Few things in life are more adorable and worthy of their own video recording than your child's first holiday pageant. Even if you’re not an award-winning director, you can still capture great footage on your phone or tablet with the right tech and equipment.

1. Pack a Tripod

Smartphones are getting better at countering the effects of shaking hands, but nothing beats the stability of a tripod. And among tripods, nothing is as portable—or as flexible—as the Gorillapod Mobile. It fits most handsets (without requiring a traditional tripod screw mount), and its arms can stand on end or bend and wrap around railings, seatbacks, or whatever else is handy.

2. Light Your Subject

For smaller video shoots, you can fight the gloom of most indoor lighting conditions with the Pocket Spotlight, an affordable LED light bank that fits into your smartphone's headphone jack. Footage will have a slight blue tint, but that’s an easy fix.

3. Hear Every Note

Even if you account for shaking hands and bad lighting, poor audio can quickly derail your adorable recording. Assuming your headphone jack isn't already powering a spotlight, attach Belkin's directional LiveAction Mic for an instant boost in audio clarity.

4. Bring Along Some Extra Juice

Shooting video can sap your smartphone’s battery—the phone is working hard at both processing data and displaying it on the screen. For anything close to a dedicated video shoot, make sure to pack an external battery. And since a case with a built-in battery might make it impossible to connect a light or mic, go with one that juices the phone via cable, like Anker's Astro2 Slim.

5. Go Wide (Angle)

The lens built into most smartphones has a narrow field of view, forcing you to either back up or swing the phone around you to capture an entire scene. Since both of these options have their drawbacks, try the Olloclip, a snap-on attachment that fits a wide-angle lens over your phone's default optics. Since this is a wide-angle lens rather than a fish eye, it expands your camera's field of vision without distorting the footage.

6. Lock Your Shot

Don't assume that your phone's automatic exposure and focus settings are smarter than you. The default software on most smartphones will allow you to lock the focus on a specific part of the screen to keep the lens from constantly hunting for targets. You can also lock the exposure to avoid clips that are overly light or dark. If those features aren't available, download a dedicated camera app, like FiLMiC Pro.

7. Shoot More Frames

Though some phones can now shoot slow-motion video, what if you don't know ahead of time which footage should be slowed down? The easiest solution is to capture more frames per second (fps). Using your built-in camera app or a third-party option (like Camera Pro 8), switch the default shooting mode to 60 fps to give yourself more to work with in the editing stage.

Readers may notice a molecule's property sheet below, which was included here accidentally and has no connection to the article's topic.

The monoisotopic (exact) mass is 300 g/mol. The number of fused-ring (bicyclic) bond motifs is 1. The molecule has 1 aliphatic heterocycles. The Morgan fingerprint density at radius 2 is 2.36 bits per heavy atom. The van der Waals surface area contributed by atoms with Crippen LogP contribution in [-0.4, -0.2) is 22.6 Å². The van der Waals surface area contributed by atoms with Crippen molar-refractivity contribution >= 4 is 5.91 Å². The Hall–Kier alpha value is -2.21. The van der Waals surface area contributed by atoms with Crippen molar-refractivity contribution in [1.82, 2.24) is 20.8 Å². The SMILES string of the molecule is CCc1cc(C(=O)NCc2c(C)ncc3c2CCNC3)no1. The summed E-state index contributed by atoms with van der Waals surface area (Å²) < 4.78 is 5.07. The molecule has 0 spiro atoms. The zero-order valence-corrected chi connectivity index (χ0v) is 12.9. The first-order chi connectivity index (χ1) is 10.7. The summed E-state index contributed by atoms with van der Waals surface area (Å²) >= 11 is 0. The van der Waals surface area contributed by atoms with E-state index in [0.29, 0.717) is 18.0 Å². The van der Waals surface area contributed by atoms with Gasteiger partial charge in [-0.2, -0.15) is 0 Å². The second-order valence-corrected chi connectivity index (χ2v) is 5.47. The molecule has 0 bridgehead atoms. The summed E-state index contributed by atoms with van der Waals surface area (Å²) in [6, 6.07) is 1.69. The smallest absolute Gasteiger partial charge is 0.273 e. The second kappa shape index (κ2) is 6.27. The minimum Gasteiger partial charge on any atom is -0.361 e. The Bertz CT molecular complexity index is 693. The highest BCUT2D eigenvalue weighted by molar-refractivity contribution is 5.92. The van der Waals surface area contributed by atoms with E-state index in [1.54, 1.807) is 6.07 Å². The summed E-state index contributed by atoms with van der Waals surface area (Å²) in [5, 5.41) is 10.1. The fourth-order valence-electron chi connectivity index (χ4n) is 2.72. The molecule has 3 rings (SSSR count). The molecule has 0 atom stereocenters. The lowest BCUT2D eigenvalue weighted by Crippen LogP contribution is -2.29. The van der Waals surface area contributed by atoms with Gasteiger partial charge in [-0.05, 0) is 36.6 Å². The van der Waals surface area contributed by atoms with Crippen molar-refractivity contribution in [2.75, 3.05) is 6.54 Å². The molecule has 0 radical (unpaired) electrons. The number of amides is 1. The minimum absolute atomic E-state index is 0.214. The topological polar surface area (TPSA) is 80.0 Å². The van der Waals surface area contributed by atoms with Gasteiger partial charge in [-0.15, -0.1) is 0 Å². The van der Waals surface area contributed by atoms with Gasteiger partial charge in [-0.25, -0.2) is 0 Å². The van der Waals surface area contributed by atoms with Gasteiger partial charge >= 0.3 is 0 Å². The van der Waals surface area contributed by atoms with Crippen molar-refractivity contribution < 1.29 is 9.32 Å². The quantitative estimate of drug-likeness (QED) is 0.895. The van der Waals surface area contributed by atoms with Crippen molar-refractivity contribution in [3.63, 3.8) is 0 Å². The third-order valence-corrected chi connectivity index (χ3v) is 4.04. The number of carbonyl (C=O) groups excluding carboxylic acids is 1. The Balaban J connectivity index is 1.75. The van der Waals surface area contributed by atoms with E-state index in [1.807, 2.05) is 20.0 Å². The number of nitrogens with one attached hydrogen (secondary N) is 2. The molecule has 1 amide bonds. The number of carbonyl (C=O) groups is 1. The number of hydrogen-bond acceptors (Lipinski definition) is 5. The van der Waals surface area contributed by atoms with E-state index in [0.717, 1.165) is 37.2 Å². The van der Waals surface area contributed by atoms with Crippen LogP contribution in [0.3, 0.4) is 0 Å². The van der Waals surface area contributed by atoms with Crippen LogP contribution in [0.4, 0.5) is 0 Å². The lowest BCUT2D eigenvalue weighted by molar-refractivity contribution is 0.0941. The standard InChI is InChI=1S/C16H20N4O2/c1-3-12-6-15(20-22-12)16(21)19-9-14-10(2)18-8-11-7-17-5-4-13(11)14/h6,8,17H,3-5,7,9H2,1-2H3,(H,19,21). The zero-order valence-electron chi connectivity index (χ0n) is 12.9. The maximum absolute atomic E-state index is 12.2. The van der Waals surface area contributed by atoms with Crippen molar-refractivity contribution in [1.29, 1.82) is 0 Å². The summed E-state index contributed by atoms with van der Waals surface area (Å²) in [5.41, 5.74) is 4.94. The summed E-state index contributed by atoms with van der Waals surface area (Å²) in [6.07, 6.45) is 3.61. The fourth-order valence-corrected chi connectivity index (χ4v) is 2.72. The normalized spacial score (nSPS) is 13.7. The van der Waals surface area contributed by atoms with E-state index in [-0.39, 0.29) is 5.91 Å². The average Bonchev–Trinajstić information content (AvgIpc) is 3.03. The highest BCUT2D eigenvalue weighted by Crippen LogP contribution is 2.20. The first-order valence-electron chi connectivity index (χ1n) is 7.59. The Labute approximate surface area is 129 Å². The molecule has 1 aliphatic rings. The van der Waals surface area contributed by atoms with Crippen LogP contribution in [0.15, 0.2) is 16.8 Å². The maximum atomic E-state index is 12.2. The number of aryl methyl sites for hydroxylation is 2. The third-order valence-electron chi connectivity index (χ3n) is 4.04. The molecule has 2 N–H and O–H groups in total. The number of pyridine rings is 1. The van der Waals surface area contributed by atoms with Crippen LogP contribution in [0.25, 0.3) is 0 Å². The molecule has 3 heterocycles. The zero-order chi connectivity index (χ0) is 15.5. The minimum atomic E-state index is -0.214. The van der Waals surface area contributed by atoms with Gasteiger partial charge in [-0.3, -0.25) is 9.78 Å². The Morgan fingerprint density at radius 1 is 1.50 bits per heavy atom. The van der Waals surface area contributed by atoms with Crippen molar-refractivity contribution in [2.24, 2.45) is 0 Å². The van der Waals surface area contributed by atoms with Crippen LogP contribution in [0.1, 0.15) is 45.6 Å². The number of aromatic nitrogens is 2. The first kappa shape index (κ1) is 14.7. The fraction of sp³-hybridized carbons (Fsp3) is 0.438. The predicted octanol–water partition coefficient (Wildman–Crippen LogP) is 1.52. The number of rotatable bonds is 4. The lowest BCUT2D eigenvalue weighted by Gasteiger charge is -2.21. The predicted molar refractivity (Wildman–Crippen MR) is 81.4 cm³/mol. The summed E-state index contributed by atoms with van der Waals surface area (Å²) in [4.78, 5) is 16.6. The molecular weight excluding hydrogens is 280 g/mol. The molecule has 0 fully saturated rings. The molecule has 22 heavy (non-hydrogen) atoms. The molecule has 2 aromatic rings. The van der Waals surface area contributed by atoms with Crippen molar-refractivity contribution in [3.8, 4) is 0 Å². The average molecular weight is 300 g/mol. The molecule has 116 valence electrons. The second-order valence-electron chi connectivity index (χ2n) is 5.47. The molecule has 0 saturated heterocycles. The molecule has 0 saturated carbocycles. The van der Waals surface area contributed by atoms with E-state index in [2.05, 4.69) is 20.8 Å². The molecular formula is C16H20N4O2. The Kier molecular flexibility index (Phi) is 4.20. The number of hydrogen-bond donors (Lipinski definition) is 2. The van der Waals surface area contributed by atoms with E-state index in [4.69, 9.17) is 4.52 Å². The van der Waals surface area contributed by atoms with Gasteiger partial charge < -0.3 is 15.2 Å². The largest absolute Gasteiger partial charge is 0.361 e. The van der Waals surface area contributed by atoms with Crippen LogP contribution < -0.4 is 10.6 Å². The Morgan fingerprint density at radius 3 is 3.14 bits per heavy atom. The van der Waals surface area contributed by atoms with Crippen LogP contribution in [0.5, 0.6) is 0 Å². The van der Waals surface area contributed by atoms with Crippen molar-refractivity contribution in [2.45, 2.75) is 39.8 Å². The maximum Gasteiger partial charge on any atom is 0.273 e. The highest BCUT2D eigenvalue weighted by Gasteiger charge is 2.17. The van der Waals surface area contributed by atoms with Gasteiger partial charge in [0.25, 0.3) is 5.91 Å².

8. Be More Dynamic

You may already know about high dynamic range (HDR) photos—images that capture the lightest whites, the darkest blacks, and everything in between without over- or underexposing the entire shot. Some newer smartphones can also shoot HDR video, which can improve the look of outdoor shots, particularly when your scene includes both bright and dim subjects and scenery. But for even more extreme HDR results, experiment with the Thalia Live HD/R app, which gives footage an ethereal glow.

9. Go Back In Time

No matter what settings, apps, or gadgets you use, some smartphone videos just don't come out as crisp as you hoped. One solution for spiffing up mediocre footage is to imbue it with a cool retro vibe by running the video through the 8mm Video Camera app to add simulated dust scratches and vintage color processing. This app is so fun, you might wind up applying it to even your best clips.

10. Let An App Edit For You

Now for the time-consuming part: Editing your footage. Apps like Magisto can splice together multiple clips with little to no input. You simply select the footage, pick a theme and music, and Magisto's algorithms do their best to create a visual story.

11. Make A Director's Cut

If you aren't comfortable letting an app cut together your movie, take the reins with Pinnacle Studio, a full-service video editing app from the company that practically invented editing. Pinnacle is best on a tablet, where you can swipe and tap clips together and add music from your personal library.

With Intel® RealSense™ snapshot you’ll be able to refocus high-definition photos after the fact, so you can pay attention to the pageant and not your tablet. Learn more here: intel.com